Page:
Check out which companies are making headlines before the bell:
United Technologies—The industrial conglomerate has named Akhil Johri as its new chief financial officer. Johri had been CFO at Pall Corp., but had spent 26 years at United Technologies prior to that.
Lululemon—The maker of yoga wear and other apparel was upgraded to "outperform" from "market perform" at Wells Fargo, saying the company has now addressed its supply chain issues and that profit margins are reaching a turning point.
American Eagle—Oppenheimer upgraded the teen apparel to "outperform" from "market perform," saying the company's margins appear ready to recover and that it is managing its inventories well.
AutoZone—The auto parts retailer reported fiscal first quarter profit of $7.27 per share, beating estimates by 11 cents, and its revenue was also above estimates as same-store sales rose 4.5 percent.
H&R Block—The tax preparation firm reported an adjusted quarterly loss of 45 cents per share, 3 cents wider than estimates. H&R Block's results were pressured by an increase in expenses.
Diamond Foods—The maker of Pop Secret popcorn and other snacks beat estimates by 3 cents with adjusted quarterly profit of 28 cents per share, although revenue was shy of forecasts. Diamond also saw narrower profit margins compared to a year earlier.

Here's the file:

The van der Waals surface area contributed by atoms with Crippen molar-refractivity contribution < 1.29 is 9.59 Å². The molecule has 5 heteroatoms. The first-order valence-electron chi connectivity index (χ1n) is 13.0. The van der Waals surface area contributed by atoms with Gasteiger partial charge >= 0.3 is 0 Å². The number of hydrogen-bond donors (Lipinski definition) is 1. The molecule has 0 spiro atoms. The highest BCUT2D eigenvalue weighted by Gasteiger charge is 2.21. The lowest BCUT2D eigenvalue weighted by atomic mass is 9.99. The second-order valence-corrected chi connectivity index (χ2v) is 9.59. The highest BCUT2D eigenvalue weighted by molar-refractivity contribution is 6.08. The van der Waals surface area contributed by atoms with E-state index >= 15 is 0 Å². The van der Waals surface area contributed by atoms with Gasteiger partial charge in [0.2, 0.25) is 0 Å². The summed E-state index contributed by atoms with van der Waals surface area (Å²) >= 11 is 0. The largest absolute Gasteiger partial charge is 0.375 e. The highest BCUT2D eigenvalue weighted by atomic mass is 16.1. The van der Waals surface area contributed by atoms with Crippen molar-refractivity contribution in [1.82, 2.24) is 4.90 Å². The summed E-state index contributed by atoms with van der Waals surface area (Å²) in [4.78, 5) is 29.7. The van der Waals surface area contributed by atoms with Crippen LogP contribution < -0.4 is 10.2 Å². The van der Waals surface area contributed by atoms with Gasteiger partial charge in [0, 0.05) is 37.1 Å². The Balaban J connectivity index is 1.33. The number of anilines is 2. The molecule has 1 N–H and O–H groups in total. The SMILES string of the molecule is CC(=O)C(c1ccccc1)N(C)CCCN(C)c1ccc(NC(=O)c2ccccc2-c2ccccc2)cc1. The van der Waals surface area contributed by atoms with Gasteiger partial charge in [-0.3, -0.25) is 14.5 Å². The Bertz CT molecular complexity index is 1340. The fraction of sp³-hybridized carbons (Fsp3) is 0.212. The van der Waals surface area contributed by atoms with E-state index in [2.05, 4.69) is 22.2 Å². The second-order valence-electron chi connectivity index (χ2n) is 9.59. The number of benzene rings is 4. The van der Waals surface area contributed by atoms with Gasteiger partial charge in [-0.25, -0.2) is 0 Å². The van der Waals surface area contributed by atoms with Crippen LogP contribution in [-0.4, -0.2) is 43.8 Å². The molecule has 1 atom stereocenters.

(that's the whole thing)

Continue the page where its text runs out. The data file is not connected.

Manchester United—The Glazer family will further cut its stake in the soccer club, with the family trust planning to sell three million shares. The Glazers purchased Manchester United in 2005 for nearly $1.5 billion.
Verizon—The telecoms and broadband company said it continues to see strong wireless customer growth and 4G device adoption during the current quarter, but warned that this trend will put short-term pressure on profit margins.
Amazon.com—Amazon is testing one-hour delivery via bicycle messenger in New York City, according to the Wall Street Journal. The new service is currently called "Amazon Prime Now." Additionally, Amazon introduced a service called "Make An Offer," which gives customers an opportunity to negotiate lower prices.
Valeant Pharmaceuticals—The Canada-based drug maker is dropping its strategy to grow by acquisitions, according to Reuters. Valeant had spent $19 billion on 40 acquisitions since 2008, but recently failed in its attempt to buy Allergan.
T-Mobile US—The wireless service provider announced a proposed public offering of nearly 17.4 million shares of mandatory convertible preferred stock. The shares will have a liquidation price of $50 per share.